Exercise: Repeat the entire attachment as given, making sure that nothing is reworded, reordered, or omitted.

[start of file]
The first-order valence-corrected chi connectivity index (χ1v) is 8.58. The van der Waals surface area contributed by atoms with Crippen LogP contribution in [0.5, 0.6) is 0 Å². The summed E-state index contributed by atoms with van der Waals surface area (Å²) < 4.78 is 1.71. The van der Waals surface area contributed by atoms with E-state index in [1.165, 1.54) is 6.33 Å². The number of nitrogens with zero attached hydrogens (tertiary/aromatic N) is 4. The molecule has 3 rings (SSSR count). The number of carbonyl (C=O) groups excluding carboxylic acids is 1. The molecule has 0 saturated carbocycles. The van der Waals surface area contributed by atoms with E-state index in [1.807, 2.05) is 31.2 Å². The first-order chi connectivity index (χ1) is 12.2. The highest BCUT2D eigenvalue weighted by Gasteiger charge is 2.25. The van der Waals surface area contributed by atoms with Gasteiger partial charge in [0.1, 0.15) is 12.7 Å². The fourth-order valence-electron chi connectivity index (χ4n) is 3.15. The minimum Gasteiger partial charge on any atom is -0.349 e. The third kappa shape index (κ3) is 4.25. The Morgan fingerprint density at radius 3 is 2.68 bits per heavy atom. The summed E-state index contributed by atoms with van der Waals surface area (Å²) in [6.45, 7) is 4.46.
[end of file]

The first-order valence-corrected chi connectivity index (χ1v) is 8.58. The van der Waals surface area contributed by atoms with Crippen LogP contribution in [0.5, 0.6) is 0 Å². The summed E-state index contributed by atoms with van der Waals surface area (Å²) < 4.78 is 1.71. The van der Waals surface area contributed by atoms with E-state index in [1.165, 1.54) is 6.33 Å². The number of nitrogens with zero attached hydrogens (tertiary/aromatic N) is 4. The molecule has 3 rings (SSSR count). The number of carbonyl (C=O) groups excluding carboxylic acids is 1. The molecule has 0 saturated carbocycles. The van der Waals surface area contributed by atoms with E-state index in [1.807, 2.05) is 31.2 Å². The first-order chi connectivity index (χ1) is 12.2. The highest BCUT2D eigenvalue weighted by Gasteiger charge is 2.25. The van der Waals surface area contributed by atoms with Gasteiger partial charge in [0.1, 0.15) is 12.7 Å². The fourth-order valence-electron chi connectivity index (χ4n) is 3.15. The minimum Gasteiger partial charge on any atom is -0.349 e. The third kappa shape index (κ3) is 4.25. The Morgan fingerprint density at radius 3 is 2.68 bits per heavy atom. The summed E-state index contributed by atoms with van der Waals surface area (Å²) in [6.45, 7) is 4.46.